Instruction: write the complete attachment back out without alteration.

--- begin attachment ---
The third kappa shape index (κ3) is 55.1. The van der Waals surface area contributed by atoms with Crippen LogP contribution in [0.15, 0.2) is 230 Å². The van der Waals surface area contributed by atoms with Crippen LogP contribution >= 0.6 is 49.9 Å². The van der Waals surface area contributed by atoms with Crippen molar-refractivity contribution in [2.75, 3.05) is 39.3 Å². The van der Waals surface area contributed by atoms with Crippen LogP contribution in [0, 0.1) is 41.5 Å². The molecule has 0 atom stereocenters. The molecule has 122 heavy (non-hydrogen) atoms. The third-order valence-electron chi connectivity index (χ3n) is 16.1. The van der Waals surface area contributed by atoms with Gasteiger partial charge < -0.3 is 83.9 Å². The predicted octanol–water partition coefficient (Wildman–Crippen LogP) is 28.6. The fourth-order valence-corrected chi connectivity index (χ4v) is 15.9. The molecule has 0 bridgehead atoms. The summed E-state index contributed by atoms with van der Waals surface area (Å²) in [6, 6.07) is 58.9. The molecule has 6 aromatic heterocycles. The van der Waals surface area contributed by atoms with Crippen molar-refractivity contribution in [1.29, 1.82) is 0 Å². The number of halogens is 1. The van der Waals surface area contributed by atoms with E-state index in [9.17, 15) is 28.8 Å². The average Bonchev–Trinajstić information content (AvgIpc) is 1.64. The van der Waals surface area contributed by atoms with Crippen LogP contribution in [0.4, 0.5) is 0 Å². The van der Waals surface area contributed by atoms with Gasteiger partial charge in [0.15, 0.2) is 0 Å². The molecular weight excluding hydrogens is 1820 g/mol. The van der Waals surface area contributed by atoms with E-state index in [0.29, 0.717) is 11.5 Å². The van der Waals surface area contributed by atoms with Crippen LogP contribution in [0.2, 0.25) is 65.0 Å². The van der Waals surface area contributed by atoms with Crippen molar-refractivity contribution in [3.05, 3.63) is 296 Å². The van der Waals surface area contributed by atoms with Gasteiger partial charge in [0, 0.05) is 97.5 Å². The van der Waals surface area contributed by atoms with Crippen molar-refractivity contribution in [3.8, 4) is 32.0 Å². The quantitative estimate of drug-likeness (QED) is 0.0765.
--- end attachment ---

The third kappa shape index (κ3) is 55.1. The van der Waals surface area contributed by atoms with Crippen LogP contribution in [0.15, 0.2) is 230 Å². The van der Waals surface area contributed by atoms with Crippen LogP contribution >= 0.6 is 49.9 Å². The van der Waals surface area contributed by atoms with Crippen molar-refractivity contribution in [2.75, 3.05) is 39.3 Å². The van der Waals surface area contributed by atoms with Crippen LogP contribution in [0, 0.1) is 41.5 Å². The molecule has 0 atom stereocenters. The molecule has 122 heavy (non-hydrogen) atoms. The third-order valence-electron chi connectivity index (χ3n) is 16.1. The van der Waals surface area contributed by atoms with Gasteiger partial charge < -0.3 is 83.9 Å². The predicted octanol–water partition coefficient (Wildman–Crippen LogP) is 28.6. The fourth-order valence-corrected chi connectivity index (χ4v) is 15.9. The molecule has 0 bridgehead atoms. The summed E-state index contributed by atoms with van der Waals surface area (Å²) in [6, 6.07) is 58.9. The molecule has 6 aromatic heterocycles. The van der Waals surface area contributed by atoms with Crippen molar-refractivity contribution in [1.29, 1.82) is 0 Å². The number of halogens is 1. The van der Waals surface area contributed by atoms with E-state index in [9.17, 15) is 28.8 Å². The average Bonchev–Trinajstić information content (AvgIpc) is 1.64. The van der Waals surface area contributed by atoms with Crippen LogP contribution in [0.4, 0.5) is 0 Å². The van der Waals surface area contributed by atoms with Gasteiger partial charge in [0.15, 0.2) is 0 Å². The molecular weight excluding hydrogens is 1820 g/mol. The van der Waals surface area contributed by atoms with E-state index in [0.29, 0.717) is 11.5 Å². The van der Waals surface area contributed by atoms with Crippen LogP contribution in [0.2, 0.25) is 65.0 Å². The van der Waals surface area contributed by atoms with Crippen molar-refractivity contribution in [3.05, 3.63) is 296 Å². The van der Waals surface area contributed by atoms with Gasteiger partial charge in [0, 0.05) is 97.5 Å². The van der Waals surface area contributed by atoms with Crippen molar-refractivity contribution in [3.8, 4) is 32.0 Å². The quantitative estimate of drug-likeness (QED) is 0.0765.